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Who is who in the EU

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EU has members in at least four major treaty groups, each of which governs a different aspect of the region’s infrastructure. On the following infographic, you may see the break down each group:

The European Union – EU

The EU is governed according to a supranational parliamentary system, with representatives elected by member states. The union maintains common policies on trade, agriculture, and regional development. It also enacts legislation on justice and home affairs, ensuring the free movement of people, goods, services, and capital within its borders.


Courtesy of: Visual Capitalist


The Eurozone

The Eurozone is a monetary union of 19 EU nations which have adopted the euro as their common currency. Established in 1999 to control inflation, the Eurozone is managed by a board of central banks, but members share no fiscal policies. The remaining EU members are obliged to adopt the euro at some point in the future, except for the UK and Denmark, who are exempt and permitted to retain a unique currency.

The euro is also used in a number of non-EU states. Andorra, Monaco, San Marino, and Vatican obtained formal agreements to issue and use their own euro coins. Montenegro has also adopted the euro but it can not issue the currency.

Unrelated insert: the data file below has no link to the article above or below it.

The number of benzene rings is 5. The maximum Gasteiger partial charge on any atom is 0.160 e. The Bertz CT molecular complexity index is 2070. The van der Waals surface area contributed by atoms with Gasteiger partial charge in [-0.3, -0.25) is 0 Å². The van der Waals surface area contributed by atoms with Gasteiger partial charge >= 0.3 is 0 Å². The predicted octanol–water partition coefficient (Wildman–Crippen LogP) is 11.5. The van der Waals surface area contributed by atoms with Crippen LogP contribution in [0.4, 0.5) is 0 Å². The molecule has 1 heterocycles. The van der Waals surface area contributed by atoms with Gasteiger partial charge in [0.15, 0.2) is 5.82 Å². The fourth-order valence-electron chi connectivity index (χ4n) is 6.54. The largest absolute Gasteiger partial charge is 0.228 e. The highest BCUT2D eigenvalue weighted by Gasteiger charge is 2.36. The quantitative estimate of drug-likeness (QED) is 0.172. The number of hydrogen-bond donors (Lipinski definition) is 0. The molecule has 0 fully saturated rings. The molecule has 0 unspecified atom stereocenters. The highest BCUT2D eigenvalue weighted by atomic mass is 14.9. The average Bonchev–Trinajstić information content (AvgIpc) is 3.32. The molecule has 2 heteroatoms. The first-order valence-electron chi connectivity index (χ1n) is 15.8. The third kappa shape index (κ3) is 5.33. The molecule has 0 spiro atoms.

Schengen Area

This grouping of 26 European states abolished passports and other types of border control at their mutual borders in 1995. For travel purposes, Schengen states function as a single country with a common visa policy.

This visa doesn’t cover residency or work permits, but allows tourists and visitors to obtain a single visa for the entire area, making border restrictions virtually non-existent. While travelers face stringent controls when entering or leaving the Schengen zones, visa holders can pass between Schengen countries without a passport or ID.

Monaco, San Marino, and Vatican City are not formally part of Schengen, but maintain open borders within the Schengen area.

The map of Europe’s member states has been constantly been changing over thousands of years – and as political shakeups continue and the United Kingdom gears up for their exit from the EU, it might be interesting to see how different this map looks a few years from now.

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